Wednesday, 30 April 2014

SAML feels like a missed opportunity

"The nice thing about standards is that you have so many to choose from" - Andrew S. Tanenbaum

This quote is very appropriate for Single-Sign-On and specifically SAML.  Here I will discuss why SAML is a great protocol for point to point integrations, but can get very complicated very quickly once you take it beyond that.

Single Sign On - Why is it so hard?

Single Sign On (or SSO) can be described very simply, to quote wikipedia "...user logs in once and gains access to all systems without being prompted to log in again at each of them". This boils down to three different entities who trust each other directly and indirectly.  A user enters a password (or some other authentication method) to their identity provider (IDP) in order to gain access to a service provider (SP).  User trusts IdP, SP trusts IDP so SP can in-turn trust user.
This seems so simple, however if you are a service provider and want to integrate with many IdPs (e.g. twitter, facebook, educational institute, corporate institute, etc. etc.) the number of standards, protocols, frameworks, custom implementations involved make this very complicated.

I agree with Adrian Cockroft - you should favour open source where possible as it involves no procurement overhead.  With that in mind, we looked into open source options.  However, the problem here is that even the very best open source libraries are going to be very complicated when the problem domain is so complicated.

Companies that provide SSO solutions have a vested interest in presenting the complexities of integrating with many IdPs.  Before looking at open source options I was incredulous of these complexities, however I now find myself agreeing with their sales pitch having looked into the open source alternatives.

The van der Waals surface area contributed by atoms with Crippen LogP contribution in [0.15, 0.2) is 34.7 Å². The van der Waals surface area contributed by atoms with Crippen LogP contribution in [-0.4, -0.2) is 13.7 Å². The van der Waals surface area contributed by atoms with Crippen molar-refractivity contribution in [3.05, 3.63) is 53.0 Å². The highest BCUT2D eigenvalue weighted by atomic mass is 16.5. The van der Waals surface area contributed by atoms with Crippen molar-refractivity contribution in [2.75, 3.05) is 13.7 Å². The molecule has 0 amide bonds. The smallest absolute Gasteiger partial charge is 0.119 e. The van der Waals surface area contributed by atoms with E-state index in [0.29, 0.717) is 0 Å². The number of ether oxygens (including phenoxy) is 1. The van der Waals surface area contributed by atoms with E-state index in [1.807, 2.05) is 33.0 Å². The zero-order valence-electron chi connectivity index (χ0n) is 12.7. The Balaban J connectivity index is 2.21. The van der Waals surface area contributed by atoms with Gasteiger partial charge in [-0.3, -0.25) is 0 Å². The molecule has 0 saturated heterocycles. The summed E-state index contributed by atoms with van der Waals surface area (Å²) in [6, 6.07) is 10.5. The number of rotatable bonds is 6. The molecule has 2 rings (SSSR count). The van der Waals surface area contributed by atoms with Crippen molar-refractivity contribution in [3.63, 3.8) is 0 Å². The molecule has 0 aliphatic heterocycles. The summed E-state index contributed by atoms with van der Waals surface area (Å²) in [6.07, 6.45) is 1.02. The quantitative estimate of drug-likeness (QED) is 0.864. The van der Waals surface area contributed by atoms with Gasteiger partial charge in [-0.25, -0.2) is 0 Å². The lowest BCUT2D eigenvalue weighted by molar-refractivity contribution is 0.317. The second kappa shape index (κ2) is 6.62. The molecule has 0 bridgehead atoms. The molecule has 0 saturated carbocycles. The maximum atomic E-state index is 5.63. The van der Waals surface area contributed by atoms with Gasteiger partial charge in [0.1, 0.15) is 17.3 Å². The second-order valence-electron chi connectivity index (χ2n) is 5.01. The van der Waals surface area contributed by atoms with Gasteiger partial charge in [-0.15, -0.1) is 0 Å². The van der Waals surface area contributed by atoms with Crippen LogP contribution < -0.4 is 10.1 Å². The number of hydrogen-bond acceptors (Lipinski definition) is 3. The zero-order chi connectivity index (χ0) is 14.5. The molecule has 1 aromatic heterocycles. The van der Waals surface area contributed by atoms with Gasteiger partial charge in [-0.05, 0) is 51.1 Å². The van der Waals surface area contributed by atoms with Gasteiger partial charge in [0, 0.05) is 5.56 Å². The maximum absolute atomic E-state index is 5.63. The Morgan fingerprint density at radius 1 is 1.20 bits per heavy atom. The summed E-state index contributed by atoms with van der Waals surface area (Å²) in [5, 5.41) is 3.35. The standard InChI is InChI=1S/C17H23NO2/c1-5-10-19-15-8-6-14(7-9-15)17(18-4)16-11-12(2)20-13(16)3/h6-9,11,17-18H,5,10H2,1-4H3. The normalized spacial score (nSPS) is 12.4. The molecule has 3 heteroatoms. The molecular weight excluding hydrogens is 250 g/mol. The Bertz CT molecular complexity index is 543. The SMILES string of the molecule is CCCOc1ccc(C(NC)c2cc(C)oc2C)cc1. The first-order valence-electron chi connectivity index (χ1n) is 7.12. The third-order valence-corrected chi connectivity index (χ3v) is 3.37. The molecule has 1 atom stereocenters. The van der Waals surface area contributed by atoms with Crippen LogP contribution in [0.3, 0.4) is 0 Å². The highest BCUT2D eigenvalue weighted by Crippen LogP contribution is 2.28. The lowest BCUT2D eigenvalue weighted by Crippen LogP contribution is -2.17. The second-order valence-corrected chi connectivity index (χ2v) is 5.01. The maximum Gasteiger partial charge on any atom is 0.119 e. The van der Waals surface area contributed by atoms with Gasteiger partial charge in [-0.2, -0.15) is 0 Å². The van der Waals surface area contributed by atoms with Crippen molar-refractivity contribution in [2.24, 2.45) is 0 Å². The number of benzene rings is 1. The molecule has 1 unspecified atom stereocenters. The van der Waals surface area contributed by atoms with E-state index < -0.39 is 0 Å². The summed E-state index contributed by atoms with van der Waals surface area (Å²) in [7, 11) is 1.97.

Protocols Standards and Frameworks

 

OAuth feels as new and shiny to me as the social media IdPs that use it.  However it's not a protocol, it's a standard.  Eran Hammer describes OAuth 2.0 as a "designed-by-committee patchwork of compromises".  All of this means "it's not possible to have a generic OAuth sign-in library that will work with any arbitrary site".

OpenID seems like a great idea, but it hasn't been adopted nearly enough to make it a success.  In fact, I only became aware of OpenID through writing this post - admittedly this might be more down to my poor background knowledge on this subject.

SAML on the other hand has a lot going for it...


  • It's a protocol - This obviously means that you can have a generic library that will work with any SAML compliant SP/IdP.
  • Federations make integrating with more than one entity easier - The UKAMF for example provides metadata for each institute member which standardise (and make discoverable) things like URLs, certificates and which specific SAML variants are supported.
  • It has been very widely adopted - Many educational institutes use it (almost all UK Universities for example).  It is also supported by the likes of google and salesforce.

 

SAML's biggest problem - it's too flexible


The User Flow is flexible.

A user can start his/her journey at the SP, where the user is re-directed to the correct IdP.  This sounds as simple as a 302 redirect but it is also necessary to instruct the IdP which SP to take the user to after authentication, this is achieved by adding an AuthNRequest within the request to the IdP.
A user can start his/her journey at the IdP (bypassing the AuthNRequest detailed above) which results in a unsolicited SAML assertion sent to the SP.  Why do we have to support both of these?

User Data can be sent in different ways

SAML Assertions (user specific data) can be sent from the IdP to the SP via the user's browser in three different ways called Bindings.  
  • HTTP POST Binding - The SAML assertion being submitted in the body of the request.
  • HTTP Redirect Binding - The SAML assertion is encoded as a URL parameter.
  • HTTP Artifact Binding - The user submits a reference to an artifact (via POST or GET) which is then resolved via a back channel.
Clearly, it would be far simpler to just support one of these (preferably not the HTTP Artifact Binding).

SAML assertions can be verified in different ways

An IdP can choose to sign their SAML assertions using Public Key Infrastructure (PKI) or by the direct key model.  The direct key model assumes that you have obtained the IdP's public key through a trusted means.  The UKAMF is currently in the process of dropping support for PKI which is certainly a step in the right direction.

What I'd like to see in future SAML specs

Less.  All of the flexibility included in the SAML spec makes it more complex, harder to implement and reduces its chances of becoming the de-facto standard for SSO.